MARILYN TAVENNER, ADMINISTRATOR, CENTERS FOR MEDICARE AND MEDICAID SERVICES: Some have had trouble creating accounts and logging into the site, while others have received confusing error messages or had to wait for slow response times. This initial experience has not lived up to our expectations or the expectations of the American people and it is not acceptable.

(END VIDEO CLIP)

BALDWIN: Speaking of not acceptable, CNN Money has now learned that a cyber-security expert found a way to hack into users' accounts, found a way to hack into healthcare.gov. And he says it wasn't even that hard.

Alison Kosik with now from New York.

Alison, who is this person and how did he get in?

ALISON KOSIK, CNN CORRESPONDENT: Yes. And as if the Obamacare Web site didn't have enough problems already, Ben Simo -- he's a software tester in Arizona -- he figured out a way to hack into users' accounts.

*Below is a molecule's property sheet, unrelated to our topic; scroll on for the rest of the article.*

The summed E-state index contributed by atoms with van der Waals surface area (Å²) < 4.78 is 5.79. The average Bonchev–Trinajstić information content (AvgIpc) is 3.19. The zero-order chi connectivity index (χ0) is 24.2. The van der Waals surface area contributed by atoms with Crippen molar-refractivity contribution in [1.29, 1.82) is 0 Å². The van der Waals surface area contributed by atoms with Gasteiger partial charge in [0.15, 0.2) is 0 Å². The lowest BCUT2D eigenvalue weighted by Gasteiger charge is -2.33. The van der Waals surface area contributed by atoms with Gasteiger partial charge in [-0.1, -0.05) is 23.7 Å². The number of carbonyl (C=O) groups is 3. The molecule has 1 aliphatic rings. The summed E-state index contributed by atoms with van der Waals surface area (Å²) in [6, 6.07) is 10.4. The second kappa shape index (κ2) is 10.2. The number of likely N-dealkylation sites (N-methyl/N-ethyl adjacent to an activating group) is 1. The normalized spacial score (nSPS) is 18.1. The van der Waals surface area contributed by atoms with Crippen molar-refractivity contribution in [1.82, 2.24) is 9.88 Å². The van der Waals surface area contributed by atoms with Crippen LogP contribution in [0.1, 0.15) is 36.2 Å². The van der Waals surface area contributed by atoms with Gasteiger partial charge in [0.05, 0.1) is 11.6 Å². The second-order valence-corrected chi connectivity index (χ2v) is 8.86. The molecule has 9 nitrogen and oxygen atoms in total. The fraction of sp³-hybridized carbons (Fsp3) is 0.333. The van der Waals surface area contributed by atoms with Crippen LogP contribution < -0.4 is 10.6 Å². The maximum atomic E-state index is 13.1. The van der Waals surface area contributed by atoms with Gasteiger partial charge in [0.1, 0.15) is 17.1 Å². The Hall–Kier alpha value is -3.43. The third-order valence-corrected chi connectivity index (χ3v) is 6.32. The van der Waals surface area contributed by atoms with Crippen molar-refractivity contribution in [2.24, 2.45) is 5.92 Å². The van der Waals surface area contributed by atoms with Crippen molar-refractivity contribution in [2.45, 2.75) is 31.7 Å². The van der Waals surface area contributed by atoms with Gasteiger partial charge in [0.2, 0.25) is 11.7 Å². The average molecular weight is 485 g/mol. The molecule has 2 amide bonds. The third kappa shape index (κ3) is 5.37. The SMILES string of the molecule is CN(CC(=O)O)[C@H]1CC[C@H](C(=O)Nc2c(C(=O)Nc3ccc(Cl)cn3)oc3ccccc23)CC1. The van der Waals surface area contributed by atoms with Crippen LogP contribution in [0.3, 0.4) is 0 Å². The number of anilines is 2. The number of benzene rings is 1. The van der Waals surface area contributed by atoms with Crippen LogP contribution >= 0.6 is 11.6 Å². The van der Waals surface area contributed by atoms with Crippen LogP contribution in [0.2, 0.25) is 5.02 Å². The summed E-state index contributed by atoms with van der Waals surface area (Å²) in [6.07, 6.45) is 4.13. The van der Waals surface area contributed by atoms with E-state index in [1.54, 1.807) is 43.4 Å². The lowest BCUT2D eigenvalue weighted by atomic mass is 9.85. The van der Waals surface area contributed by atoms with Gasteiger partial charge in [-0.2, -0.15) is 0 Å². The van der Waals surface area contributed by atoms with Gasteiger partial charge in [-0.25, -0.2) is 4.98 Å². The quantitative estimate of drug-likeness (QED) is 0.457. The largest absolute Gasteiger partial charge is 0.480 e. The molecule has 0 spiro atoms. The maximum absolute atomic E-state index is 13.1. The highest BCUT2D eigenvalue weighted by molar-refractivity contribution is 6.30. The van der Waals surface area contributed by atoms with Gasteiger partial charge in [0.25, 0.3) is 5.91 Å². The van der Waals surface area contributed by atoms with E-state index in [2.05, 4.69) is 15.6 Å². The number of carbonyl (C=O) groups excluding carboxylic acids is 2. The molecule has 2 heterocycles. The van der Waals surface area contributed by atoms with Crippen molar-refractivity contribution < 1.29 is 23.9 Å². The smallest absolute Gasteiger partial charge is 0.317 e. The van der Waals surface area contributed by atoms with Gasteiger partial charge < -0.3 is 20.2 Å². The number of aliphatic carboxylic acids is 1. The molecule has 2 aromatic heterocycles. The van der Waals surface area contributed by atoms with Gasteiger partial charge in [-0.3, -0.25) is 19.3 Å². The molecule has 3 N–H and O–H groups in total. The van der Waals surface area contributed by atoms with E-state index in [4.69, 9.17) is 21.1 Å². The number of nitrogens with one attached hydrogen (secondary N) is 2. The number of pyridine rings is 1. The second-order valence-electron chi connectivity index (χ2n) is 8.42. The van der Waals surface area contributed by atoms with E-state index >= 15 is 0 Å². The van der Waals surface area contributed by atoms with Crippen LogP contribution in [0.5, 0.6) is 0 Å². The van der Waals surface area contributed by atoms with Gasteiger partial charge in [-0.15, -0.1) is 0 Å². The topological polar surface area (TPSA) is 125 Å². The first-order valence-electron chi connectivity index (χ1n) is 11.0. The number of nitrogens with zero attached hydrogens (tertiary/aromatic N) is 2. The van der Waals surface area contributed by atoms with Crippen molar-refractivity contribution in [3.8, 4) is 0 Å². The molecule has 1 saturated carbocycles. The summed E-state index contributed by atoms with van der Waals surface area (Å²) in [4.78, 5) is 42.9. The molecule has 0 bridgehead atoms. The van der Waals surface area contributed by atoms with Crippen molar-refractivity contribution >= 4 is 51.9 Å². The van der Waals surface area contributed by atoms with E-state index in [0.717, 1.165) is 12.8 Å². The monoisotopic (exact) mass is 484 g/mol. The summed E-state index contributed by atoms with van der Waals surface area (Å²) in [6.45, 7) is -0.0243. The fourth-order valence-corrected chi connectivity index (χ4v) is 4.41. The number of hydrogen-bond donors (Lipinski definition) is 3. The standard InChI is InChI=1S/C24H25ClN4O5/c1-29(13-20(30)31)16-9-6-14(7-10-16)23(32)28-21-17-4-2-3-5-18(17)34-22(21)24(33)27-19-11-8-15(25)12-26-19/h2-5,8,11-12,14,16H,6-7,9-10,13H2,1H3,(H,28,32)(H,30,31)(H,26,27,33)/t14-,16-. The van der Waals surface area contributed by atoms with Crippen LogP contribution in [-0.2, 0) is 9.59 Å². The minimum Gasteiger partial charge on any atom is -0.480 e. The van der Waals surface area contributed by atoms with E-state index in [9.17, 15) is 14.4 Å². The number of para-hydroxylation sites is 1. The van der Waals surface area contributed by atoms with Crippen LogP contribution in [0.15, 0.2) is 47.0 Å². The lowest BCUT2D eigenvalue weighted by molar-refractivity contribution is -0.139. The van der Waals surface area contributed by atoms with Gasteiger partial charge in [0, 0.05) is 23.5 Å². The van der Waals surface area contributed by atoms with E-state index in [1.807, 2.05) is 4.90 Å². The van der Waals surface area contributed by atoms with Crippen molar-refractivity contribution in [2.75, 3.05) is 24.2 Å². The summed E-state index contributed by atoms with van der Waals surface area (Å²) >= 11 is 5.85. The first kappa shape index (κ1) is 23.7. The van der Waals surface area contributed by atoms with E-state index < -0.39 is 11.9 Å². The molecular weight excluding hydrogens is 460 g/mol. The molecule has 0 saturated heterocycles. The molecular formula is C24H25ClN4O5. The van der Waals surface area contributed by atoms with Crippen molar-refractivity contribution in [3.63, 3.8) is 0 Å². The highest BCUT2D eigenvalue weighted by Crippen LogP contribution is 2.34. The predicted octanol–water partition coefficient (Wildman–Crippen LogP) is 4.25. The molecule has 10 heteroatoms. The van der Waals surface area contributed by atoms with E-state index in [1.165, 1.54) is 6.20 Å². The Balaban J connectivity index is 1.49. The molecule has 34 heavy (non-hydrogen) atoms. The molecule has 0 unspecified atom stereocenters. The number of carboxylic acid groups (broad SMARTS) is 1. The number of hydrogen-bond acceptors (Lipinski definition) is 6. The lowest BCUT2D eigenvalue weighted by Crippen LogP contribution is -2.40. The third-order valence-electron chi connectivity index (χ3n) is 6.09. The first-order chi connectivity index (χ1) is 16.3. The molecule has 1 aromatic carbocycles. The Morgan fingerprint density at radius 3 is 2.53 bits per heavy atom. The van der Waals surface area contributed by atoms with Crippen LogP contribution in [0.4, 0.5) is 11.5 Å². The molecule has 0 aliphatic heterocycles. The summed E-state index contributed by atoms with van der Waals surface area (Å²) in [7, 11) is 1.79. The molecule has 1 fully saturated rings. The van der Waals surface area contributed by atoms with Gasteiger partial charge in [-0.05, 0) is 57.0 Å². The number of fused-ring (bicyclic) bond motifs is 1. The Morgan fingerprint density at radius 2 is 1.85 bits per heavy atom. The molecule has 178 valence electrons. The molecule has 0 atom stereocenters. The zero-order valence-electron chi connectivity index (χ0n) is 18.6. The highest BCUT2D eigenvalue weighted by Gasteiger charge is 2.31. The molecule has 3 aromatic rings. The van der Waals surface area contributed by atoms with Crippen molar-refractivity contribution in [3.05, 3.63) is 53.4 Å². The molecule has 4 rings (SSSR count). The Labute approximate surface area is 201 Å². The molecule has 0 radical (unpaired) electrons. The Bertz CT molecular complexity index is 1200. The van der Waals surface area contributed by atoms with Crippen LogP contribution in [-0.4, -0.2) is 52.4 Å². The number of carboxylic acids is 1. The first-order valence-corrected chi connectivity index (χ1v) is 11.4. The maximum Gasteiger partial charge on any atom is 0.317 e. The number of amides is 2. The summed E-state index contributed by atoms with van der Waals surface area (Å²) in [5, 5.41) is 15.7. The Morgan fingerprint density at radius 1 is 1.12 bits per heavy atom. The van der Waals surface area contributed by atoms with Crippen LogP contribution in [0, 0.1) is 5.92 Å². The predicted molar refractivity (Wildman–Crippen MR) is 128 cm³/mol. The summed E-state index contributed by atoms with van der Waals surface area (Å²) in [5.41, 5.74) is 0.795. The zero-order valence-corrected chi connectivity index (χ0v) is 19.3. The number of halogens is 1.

All you have to do is guess an existing user name and the Web site, guess what, will confirm it exists. Claim you forgot your password and the site will actually reset it for you. You can even view the site's unencrypted source code in any browser to find the password reset code. Plug in the user name and the reset code and the Web site displays the three security questions. Answer the security questions wrong, and guess what?

The Web site spits out the account owner's e-mail address again unencrypted. I know it sounds complicated. But Simo, Brooke, Simo says when someone with the most basic understanding of Web site code could figure this out, yes, it could be a problem.

BALDWIN: But according -- here I guess is the silver lining now. According to our reporting, that problem has been fixed, yes?

KOSIK: Yes, it has. By Friday, all of these problems were solved. Social Security numbers and health information were not at risk. But people's addresses and phone numbers were potentially exposed for three weeks. It was so easy to hack into the information in the first place. In fact, Simo said this really seemed sloppy.